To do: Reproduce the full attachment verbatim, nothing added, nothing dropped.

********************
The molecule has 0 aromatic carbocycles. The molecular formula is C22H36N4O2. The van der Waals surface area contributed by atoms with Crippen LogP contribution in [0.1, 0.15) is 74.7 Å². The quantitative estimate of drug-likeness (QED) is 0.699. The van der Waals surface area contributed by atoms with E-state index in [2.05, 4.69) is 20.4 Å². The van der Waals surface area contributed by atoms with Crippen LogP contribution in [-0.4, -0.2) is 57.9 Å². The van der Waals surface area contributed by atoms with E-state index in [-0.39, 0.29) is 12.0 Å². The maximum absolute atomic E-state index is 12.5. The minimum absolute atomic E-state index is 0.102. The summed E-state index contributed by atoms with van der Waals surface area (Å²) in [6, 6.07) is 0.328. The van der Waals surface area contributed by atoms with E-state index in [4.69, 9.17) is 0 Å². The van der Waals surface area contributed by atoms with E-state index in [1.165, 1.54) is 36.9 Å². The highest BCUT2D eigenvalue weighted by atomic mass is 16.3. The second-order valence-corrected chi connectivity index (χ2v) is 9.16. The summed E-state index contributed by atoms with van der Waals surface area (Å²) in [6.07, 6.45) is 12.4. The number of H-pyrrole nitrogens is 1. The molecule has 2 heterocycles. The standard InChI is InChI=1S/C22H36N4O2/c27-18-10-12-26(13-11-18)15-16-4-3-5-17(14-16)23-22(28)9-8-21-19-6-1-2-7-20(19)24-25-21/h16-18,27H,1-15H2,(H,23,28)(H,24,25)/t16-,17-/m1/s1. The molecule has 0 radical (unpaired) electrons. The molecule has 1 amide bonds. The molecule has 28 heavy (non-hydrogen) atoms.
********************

The molecule has 0 aromatic carbocycles. The molecular formula is C22H36N4O2. The van der Waals surface area contributed by atoms with Crippen LogP contribution in [0.1, 0.15) is 74.7 Å². The quantitative estimate of drug-likeness (QED) is 0.699. The van der Waals surface area contributed by atoms with E-state index in [2.05, 4.69) is 20.4 Å². The van der Waals surface area contributed by atoms with Crippen LogP contribution in [-0.4, -0.2) is 57.9 Å². The van der Waals surface area contributed by atoms with E-state index in [-0.39, 0.29) is 12.0 Å². The maximum absolute atomic E-state index is 12.5. The minimum absolute atomic E-state index is 0.102. The summed E-state index contributed by atoms with van der Waals surface area (Å²) in [6, 6.07) is 0.328. The van der Waals surface area contributed by atoms with E-state index in [4.69, 9.17) is 0 Å². The van der Waals surface area contributed by atoms with E-state index in [1.165, 1.54) is 36.9 Å². The highest BCUT2D eigenvalue weighted by atomic mass is 16.3. The second-order valence-corrected chi connectivity index (χ2v) is 9.16. The summed E-state index contributed by atoms with van der Waals surface area (Å²) in [6.07, 6.45) is 12.4. The number of H-pyrrole nitrogens is 1. The molecule has 2 heterocycles. The standard InChI is InChI=1S/C22H36N4O2/c27-18-10-12-26(13-11-18)15-16-4-3-5-17(14-16)23-22(28)9-8-21-19-6-1-2-7-20(19)24-25-21/h16-18,27H,1-15H2,(H,23,28)(H,24,25)/t16-,17-/m1/s1. The molecule has 0 radical (unpaired) electrons. The molecule has 1 amide bonds. The molecule has 28 heavy (non-hydrogen) atoms.